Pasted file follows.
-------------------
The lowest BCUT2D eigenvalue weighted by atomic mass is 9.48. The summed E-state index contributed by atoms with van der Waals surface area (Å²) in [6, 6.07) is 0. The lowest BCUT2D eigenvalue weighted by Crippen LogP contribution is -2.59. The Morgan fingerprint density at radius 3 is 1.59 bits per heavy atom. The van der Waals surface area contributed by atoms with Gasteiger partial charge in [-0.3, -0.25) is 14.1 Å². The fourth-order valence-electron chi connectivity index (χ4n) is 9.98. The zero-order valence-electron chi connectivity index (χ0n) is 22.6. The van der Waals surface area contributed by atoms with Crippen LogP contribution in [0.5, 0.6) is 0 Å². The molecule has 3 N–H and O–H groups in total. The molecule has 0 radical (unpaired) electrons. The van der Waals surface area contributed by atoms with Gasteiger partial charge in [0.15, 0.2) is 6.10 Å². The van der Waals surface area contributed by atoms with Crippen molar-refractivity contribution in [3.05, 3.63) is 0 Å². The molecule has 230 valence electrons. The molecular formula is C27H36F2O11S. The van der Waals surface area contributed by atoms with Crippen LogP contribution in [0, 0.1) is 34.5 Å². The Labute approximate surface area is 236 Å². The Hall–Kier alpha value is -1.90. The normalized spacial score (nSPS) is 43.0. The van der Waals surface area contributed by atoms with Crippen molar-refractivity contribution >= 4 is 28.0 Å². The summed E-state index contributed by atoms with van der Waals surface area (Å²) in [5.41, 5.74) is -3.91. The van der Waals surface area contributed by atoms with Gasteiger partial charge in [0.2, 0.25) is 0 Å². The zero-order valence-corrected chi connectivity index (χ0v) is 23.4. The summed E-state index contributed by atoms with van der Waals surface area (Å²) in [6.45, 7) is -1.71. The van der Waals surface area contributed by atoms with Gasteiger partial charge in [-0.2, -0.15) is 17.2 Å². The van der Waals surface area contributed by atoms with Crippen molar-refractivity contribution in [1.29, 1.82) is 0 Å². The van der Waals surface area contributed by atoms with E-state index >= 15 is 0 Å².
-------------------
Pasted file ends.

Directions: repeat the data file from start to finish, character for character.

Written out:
The lowest BCUT2D eigenvalue weighted by atomic mass is 9.48. The summed E-state index contributed by atoms with van der Waals surface area (Å²) in [6, 6.07) is 0. The lowest BCUT2D eigenvalue weighted by Crippen LogP contribution is -2.59. The Morgan fingerprint density at radius 3 is 1.59 bits per heavy atom. The van der Waals surface area contributed by atoms with Gasteiger partial charge in [-0.3, -0.25) is 14.1 Å². The fourth-order valence-electron chi connectivity index (χ4n) is 9.98. The zero-order valence-electron chi connectivity index (χ0n) is 22.6. The van der Waals surface area contributed by atoms with Crippen LogP contribution in [0.5, 0.6) is 0 Å². The molecule has 3 N–H and O–H groups in total. The molecule has 0 radical (unpaired) electrons. The van der Waals surface area contributed by atoms with Gasteiger partial charge in [0.15, 0.2) is 6.10 Å². The van der Waals surface area contributed by atoms with Crippen molar-refractivity contribution in [3.05, 3.63) is 0 Å². The molecule has 230 valence electrons. The molecular formula is C27H36F2O11S. The van der Waals surface area contributed by atoms with Crippen LogP contribution in [0, 0.1) is 34.5 Å². The Labute approximate surface area is 236 Å². The Hall–Kier alpha value is -1.90. The normalized spacial score (nSPS) is 43.0. The van der Waals surface area contributed by atoms with Crippen molar-refractivity contribution >= 4 is 28.0 Å². The summed E-state index contributed by atoms with van der Waals surface area (Å²) in [5.41, 5.74) is -3.91. The van der Waals surface area contributed by atoms with Gasteiger partial charge in [0.2, 0.25) is 0 Å². The zero-order valence-corrected chi connectivity index (χ0v) is 23.4. The summed E-state index contributed by atoms with van der Waals surface area (Å²) in [6.45, 7) is -1.71. The van der Waals surface area contributed by atoms with Gasteiger partial charge in [-0.2, -0.15) is 17.2 Å². The van der Waals surface area contributed by atoms with Crippen molar-refractivity contribution in [1.29, 1.82) is 0 Å². The van der Waals surface area contributed by atoms with E-state index >= 15 is 0 Å².